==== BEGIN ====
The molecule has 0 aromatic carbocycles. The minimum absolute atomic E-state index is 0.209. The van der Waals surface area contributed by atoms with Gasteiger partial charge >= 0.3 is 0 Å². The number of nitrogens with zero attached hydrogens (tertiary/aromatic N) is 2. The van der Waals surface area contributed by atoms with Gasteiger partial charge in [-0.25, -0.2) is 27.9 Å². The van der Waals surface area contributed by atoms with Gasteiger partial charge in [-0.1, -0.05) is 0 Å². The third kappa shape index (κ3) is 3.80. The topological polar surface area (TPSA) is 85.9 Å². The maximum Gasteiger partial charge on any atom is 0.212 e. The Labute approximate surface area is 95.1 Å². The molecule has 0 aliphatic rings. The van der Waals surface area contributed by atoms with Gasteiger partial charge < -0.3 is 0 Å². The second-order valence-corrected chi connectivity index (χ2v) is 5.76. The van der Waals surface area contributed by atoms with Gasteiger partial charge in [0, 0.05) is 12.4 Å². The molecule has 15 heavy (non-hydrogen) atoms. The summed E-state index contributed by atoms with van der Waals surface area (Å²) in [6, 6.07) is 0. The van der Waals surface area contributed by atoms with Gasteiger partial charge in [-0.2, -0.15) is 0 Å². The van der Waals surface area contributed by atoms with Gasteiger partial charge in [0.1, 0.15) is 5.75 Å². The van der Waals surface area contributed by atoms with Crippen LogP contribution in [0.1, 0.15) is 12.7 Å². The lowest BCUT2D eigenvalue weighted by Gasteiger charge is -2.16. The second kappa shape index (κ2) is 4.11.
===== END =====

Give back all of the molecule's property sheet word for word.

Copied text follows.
The molecule has 0 aromatic carbocycles. The minimum absolute atomic E-state index is 0.209. The van der Waals surface area contributed by atoms with Gasteiger partial charge >= 0.3 is 0 Å². The number of nitrogens with zero attached hydrogens (tertiary/aromatic N) is 2. The van der Waals surface area contributed by atoms with Gasteiger partial charge in [-0.25, -0.2) is 27.9 Å². The van der Waals surface area contributed by atoms with Gasteiger partial charge in [-0.1, -0.05) is 0 Å². The third kappa shape index (κ3) is 3.80. The topological polar surface area (TPSA) is 85.9 Å². The maximum Gasteiger partial charge on any atom is 0.212 e. The Labute approximate surface area is 95.1 Å². The molecule has 0 aliphatic rings. The van der Waals surface area contributed by atoms with Gasteiger partial charge < -0.3 is 0 Å². The second-order valence-corrected chi connectivity index (χ2v) is 5.76. The van der Waals surface area contributed by atoms with Gasteiger partial charge in [0, 0.05) is 12.4 Å². The molecule has 15 heavy (non-hydrogen) atoms. The summed E-state index contributed by atoms with van der Waals surface area (Å²) in [6, 6.07) is 0. The van der Waals surface area contributed by atoms with Gasteiger partial charge in [-0.2, -0.15) is 0 Å². The van der Waals surface area contributed by atoms with Gasteiger partial charge in [0.1, 0.15) is 5.75 Å². The van der Waals surface area contributed by atoms with Crippen LogP contribution in [0.1, 0.15) is 12.7 Å². The lowest BCUT2D eigenvalue weighted by Gasteiger charge is -2.16. The second kappa shape index (κ2) is 4.11.